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June 13, 1978 - Image 7

Resource type:
Michigan Daily, 1978-06-13

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The Michigan Daily-Tuesday, June 13, 1978-Page 7
Berkowitz' sentence: 315 years

NEW YORK (AP) - A zombie-like
David Berkowitz was sentenced
yesterday to a series of consecutive 25-
year-to-life prison terms for the "Son of
Sam" shootings that terrorized the city
for a year. His judges urged that he
never be freed, but state law makes
him eligible for parole in 30 years.
"It is my earnest wish that this
defendant be imprisoned for the rest of
his natural life and until he shall die,"
said Justice William Kapelman of the
Bronx Supreme Court.
KAPELMAN WAS one of three sen-

tencing judges joining in a fervent plea
that the man who killed six young per-
sons and wounded seven with a .44-.
caliber revolver never know freedom
A court source who asked not to be
identified said the 25-year-old
Berkowitz was heavily sedated to guard
against repetition of the uproar he
caused three weeks ago. At that time he
forced postponement of sentencing by
kicking and biting his guards and chan-
ting obscenities in court.
At one point yesterday, Daniel

Carrique, a friend of the family of 20-
year-old Stacy Moskowitz, Berkowitz's
last victim, left a spectator's seat to
lunge down the aisle toward the well of
the courtr>om, growling: "You're gon-
na burn in hell, Berkowitz - I'll get
BERKOWITZ WAS hustled out the
rear door of the courtroom as a phalanx
of plainclothes city police officers fell
on Carrique. Dragged bodily from the
courtroom, Carrique was charged with
assault on the officers and obstruction
of justice.

Upon his arrest last Aug. 10,
Berkowitz, a postal clerk in suburban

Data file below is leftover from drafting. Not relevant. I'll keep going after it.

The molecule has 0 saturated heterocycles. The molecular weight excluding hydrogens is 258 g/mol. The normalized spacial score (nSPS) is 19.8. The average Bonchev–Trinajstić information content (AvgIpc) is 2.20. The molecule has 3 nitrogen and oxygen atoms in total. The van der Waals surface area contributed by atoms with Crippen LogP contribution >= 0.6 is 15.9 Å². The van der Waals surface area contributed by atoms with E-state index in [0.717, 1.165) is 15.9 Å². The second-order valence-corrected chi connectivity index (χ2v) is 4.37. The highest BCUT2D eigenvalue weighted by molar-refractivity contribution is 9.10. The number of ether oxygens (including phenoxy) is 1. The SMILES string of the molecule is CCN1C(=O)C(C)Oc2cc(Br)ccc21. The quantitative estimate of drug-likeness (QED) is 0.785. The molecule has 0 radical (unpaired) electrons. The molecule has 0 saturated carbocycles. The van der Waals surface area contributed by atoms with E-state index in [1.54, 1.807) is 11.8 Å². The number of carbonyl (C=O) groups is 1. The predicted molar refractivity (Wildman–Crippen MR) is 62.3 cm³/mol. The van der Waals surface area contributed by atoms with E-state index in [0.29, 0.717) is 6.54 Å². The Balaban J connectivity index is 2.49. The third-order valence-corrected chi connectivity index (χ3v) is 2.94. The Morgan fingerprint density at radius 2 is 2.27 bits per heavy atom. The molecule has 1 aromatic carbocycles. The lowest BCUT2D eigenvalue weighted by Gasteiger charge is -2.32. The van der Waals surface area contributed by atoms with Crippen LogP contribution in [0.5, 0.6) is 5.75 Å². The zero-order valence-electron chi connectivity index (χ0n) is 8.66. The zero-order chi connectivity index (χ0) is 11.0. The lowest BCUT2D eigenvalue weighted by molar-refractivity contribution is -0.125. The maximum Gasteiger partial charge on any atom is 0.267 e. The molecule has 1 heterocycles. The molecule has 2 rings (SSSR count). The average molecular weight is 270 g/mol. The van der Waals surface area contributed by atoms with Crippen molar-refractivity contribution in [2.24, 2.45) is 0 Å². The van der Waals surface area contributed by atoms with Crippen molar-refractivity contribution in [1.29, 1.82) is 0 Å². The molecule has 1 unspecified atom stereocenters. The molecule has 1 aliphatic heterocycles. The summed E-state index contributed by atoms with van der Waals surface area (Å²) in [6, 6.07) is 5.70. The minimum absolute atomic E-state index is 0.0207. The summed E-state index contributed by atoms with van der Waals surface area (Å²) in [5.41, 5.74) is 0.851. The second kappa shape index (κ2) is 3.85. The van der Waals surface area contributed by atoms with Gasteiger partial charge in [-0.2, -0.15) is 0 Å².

Yonkers, told a weird story of demonic
possession as his reason for embarking
on a series of murders. He claimed the
demons took possession of him and for-
ced him to prey on young, attractive
women. He said the demands were
relayed to him through the barking of a
dog belonging to a neighbor, Samuel
Carr, 64.
Berkowitz described Carr as the
reincarnation of a satanic being who
See BERKOWITZ, Page 10

High Court clears way for Skokie march

(Continued from Page 1
stand the lower court rulings against
the village's attempt to halt the demon-
stration which is to be held in front of
the Skokie village hall.
THE LOWER courts had struck down
as unconstitutional village ordinances
which barred marches in paramilitary
uniforms and the distribution of "hate
literature" and required a $350,000 in-
surance bond for public demon-
The village filed a formal appeal to
the Supreme Court, but that case is not
expected to be decided until after the
demonstration takes place. Therefore,
village lawyers submitted their request
to Stevens last week.
Lawyers for the village had told
Stevens, "Unless a stay order is gran-
ted, the Nazis will conduct their demon-
stration and the issues raised in this
case will have been largely rendered
"THE NATIONAL attention this case
(Continued from Page1)
U.S. State Department by Jabara. He
said he intends to prove through the
documents that FBI information sup-
plied to Israeli intelligence made
Esmail's arrest possible.
BUT JABARA said he is on a long
waiting list for FBI documents and does
not know when the Bureau will respond
to his request. Nonetheless, Jabara did
not speculate on what he would do with
evidence which incriminated the FBI in
the Esmail case.
Jabara said a lawsuit was one course
of action Esmail could take. But he said
Esmail would have to show "damage
by transfer of the information."
Second, the Israelis have said Es ail's
arrest was made on the basis of I raeli
intelligence, according to Jabara.
A defense committee of Esmail sup-
porters at Michigan State denounced
the arrest and conviction, pointing out
that he was an American citizen
charged in Israel for something that did
not occur on Israeli soil and contending,
with attorney Langer, that his
statements had been made under

engendered, the intensity of passion
which it has aroused and previous ex-
periences of the village of Skokie hve
made it certain that a massive confron-
tation will occur on June 25," the